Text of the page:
Environmental sustainability has been a hot-button issue for quite some time now and that’s not changing any time soon. The European Union is looking to pass a new law that requires tech manufacturers to meet certain sustainability requirements before launching new devices. A trade association that represents the biggest names in tech — including Apple, Google, and Samsung — is pushing back on the legislation.
According to The Financial Times, the legislation would require manufacturers to provide additional spare parts for device repairs for at least five years following the device’s launch. It also calls on companies to improve battery life so that batteries can survive 500 full charges before dipping below 83% capacity. Additionally, the law aims to make all devices display an energy effectiveness rating similar to those found in other common appliances.
While the law certainly means well, as used tech is quickly growing to become the largest waste product in the world, the pushback from major tech companies isn’t completely unwarranted. The “15 component parts” that the law seeks to require come with every device is vague, to say the least, and the five years of manufacturing support that would be needed to meet those requirements would be costly and potentially not any more environmentally friendly than the system that’s in place currently. On top of that, the production of even more device components doesn’t necessarily mean that more repairs will even be happening and could even have the opposite intended impact, resulting in additional tech waste.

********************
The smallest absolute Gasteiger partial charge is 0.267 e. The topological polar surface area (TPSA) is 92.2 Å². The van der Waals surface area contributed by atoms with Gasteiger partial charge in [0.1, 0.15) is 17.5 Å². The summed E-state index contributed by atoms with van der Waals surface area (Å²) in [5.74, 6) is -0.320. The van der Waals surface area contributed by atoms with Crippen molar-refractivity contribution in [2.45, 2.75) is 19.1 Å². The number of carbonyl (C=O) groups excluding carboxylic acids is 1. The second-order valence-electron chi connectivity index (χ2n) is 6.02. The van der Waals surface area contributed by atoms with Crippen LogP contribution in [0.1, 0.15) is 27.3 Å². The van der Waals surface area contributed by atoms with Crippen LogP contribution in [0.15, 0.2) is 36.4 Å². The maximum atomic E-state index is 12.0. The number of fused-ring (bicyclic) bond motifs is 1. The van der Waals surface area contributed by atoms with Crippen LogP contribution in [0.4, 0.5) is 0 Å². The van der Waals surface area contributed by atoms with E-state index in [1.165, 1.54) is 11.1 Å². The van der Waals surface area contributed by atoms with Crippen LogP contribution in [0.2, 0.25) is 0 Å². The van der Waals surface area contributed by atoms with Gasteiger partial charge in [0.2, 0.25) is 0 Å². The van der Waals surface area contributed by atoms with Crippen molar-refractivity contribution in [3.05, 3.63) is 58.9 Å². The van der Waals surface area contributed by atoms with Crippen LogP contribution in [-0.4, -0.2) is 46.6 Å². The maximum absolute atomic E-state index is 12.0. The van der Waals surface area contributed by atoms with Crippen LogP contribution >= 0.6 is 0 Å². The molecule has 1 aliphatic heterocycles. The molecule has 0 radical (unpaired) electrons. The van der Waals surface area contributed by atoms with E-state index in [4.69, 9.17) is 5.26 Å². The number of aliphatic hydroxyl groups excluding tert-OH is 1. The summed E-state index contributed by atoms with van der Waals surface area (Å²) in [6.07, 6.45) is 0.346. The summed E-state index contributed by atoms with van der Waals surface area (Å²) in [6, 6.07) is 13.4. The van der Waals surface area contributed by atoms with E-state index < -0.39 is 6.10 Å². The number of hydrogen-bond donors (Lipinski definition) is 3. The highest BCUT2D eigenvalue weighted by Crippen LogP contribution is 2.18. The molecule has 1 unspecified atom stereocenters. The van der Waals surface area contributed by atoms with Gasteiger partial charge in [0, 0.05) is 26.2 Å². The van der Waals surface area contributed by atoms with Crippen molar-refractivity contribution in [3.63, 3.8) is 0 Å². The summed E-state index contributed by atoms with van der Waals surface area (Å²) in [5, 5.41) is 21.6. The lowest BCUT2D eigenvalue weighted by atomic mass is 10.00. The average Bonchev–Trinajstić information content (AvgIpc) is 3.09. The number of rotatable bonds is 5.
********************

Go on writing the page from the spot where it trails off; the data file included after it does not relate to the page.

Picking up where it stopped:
The creation of new batteries to be more sustainable is perhaps the most achievable goal laid out in the law, as a completely broken battery can lead to a device becoming unusable. That said, most major tech companies have already introduced ways to repair/replace batteries and other components on older devices, greatly increasing the life spans of nearly all current devices.
While the EU has been on something of a hot streak in terms of proposing new consumer-friendly legislation that focuses on big tech, this move is a little off-color. As mentioned above, it does seem to have good intentions, but unless the EU can provide better, more specific information about device repair requirements, it seems like there’s a possibility that the law could actually result in more tech waste. Although the section that requires better batteries does seem pretty solid and in the best interest of consumers, it’s paired with legislation that’s lacking in so many other areas, so it isn’t being given the fair shot that it likely deserves.
It’s still to be seen what will come of this, but hopefully, a middle ground can be reached so that true sustainability efforts are being implemented that also benefit consumers.
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